By Marla Ballard
SCOTTSBORO – In 1976 Gerald Ford officially recognized Black History Month, since then every American president has designated February as Black History Month and endorsed a specific theme. Black History Month, also known as African American History Month, is an annual celebration of achievements by African Americans and a time for recognizing their central role in the U.S. history.
The Black History Month 2023 theme, “Black Resistance,” investigates how African Americans have resisted oppression since the nation’s earliest days. Scottsboro showcases a museum dedicated to one piece of history that explores one aspect of this oppression.
The Scottsboro Boys Museum commemorates the lives and legacy of nine young African Americans who, in the 1930s, became international symbols of race-based injustice in the South. The museum also celebrates the positive actions of those from all origins who have taken a stand against racial oppression.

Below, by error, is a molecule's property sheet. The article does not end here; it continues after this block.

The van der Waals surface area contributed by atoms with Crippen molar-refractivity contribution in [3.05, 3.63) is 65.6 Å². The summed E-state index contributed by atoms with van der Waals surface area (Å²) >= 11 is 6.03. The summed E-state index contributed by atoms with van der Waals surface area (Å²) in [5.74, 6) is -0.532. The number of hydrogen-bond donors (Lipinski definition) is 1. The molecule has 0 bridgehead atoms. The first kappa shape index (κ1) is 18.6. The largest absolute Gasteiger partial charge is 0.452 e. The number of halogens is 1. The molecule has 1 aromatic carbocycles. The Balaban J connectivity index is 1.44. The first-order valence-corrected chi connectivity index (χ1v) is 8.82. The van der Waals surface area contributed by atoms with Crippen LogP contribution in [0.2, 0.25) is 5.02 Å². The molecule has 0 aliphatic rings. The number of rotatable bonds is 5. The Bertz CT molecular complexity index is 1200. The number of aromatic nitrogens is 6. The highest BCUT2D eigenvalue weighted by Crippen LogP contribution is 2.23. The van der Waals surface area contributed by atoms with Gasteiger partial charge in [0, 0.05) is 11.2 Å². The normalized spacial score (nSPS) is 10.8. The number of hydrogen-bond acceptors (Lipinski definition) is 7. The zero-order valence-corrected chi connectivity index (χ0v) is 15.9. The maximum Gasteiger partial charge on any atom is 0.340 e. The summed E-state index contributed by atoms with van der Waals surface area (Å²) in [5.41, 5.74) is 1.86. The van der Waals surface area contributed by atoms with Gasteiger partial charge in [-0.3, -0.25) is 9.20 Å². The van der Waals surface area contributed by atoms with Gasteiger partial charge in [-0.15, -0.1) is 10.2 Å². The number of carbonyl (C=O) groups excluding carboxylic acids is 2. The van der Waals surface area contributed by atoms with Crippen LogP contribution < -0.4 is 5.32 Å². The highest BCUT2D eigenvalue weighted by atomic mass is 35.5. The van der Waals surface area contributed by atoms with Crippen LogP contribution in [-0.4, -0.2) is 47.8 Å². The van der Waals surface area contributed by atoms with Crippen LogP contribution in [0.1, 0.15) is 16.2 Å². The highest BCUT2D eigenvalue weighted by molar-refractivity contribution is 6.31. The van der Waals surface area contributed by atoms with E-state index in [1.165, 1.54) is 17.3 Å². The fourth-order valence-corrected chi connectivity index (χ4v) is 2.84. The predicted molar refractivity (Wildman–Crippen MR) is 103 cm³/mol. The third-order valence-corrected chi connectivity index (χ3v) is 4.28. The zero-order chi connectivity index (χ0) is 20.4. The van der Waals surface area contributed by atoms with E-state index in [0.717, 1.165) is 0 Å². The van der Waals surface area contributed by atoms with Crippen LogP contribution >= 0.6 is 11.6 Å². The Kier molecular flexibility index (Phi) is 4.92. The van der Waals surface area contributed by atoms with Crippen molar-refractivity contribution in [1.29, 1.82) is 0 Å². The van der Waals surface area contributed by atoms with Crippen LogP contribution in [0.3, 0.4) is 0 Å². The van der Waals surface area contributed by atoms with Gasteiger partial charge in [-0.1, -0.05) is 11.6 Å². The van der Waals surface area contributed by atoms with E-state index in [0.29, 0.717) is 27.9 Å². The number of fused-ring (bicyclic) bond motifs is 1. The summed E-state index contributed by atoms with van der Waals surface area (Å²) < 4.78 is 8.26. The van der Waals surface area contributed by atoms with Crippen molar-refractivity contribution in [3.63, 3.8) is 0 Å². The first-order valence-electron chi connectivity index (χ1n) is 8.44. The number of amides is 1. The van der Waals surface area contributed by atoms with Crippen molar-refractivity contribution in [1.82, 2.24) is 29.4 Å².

The Scottsboro Boys Museum is especially interested in collaborating with educators in order to discover more effective ways to teach race in modern classrooms.
The Scottsboro Boys, ages 13 to 20, were accused of raping two white women. The landmark set of legal cases from this incident dealt with racism, the right to a fair trial, all-white juries, rushed trials, lynch mobs, and disruptive mobs.
While Harper Lee, author of To Kill a Mockingbird, was quoted in 2005 as having had something less sensational in mind than the case of the Scottsboro Boys when she wrote her novel, there have been many comparisons made over the years. Both accounts involved accusations of rape of a white woman with the accused being an African American. Both took place in small, segregated, Alabama towns which hosted the county seat. In both accounts, the juries were made up entirely of white men.
The trial and story of the Scottsboro Boys have been made into theatrical plays, a television movie and a documentary, songs, and many books. Visiting the museum allows guests to learn about the shocking events that surrounded the case. Visitors will also learn the outcome of each of the nine accused youths and how this historical event changed the judicial system.
The Scottsboro Boys Museum is located in the historic Joyce Chapel (circa 1876) at 428 W. Willow Street, Scottsboro. Museum hours are Wednesday – Saturday from 10 am to 2 pm. Tours are available by appointment. 256-912-0471. firstname.lastname@example.org
“Those who cannot remember the past are condemned to repeat it,” – George Santayana.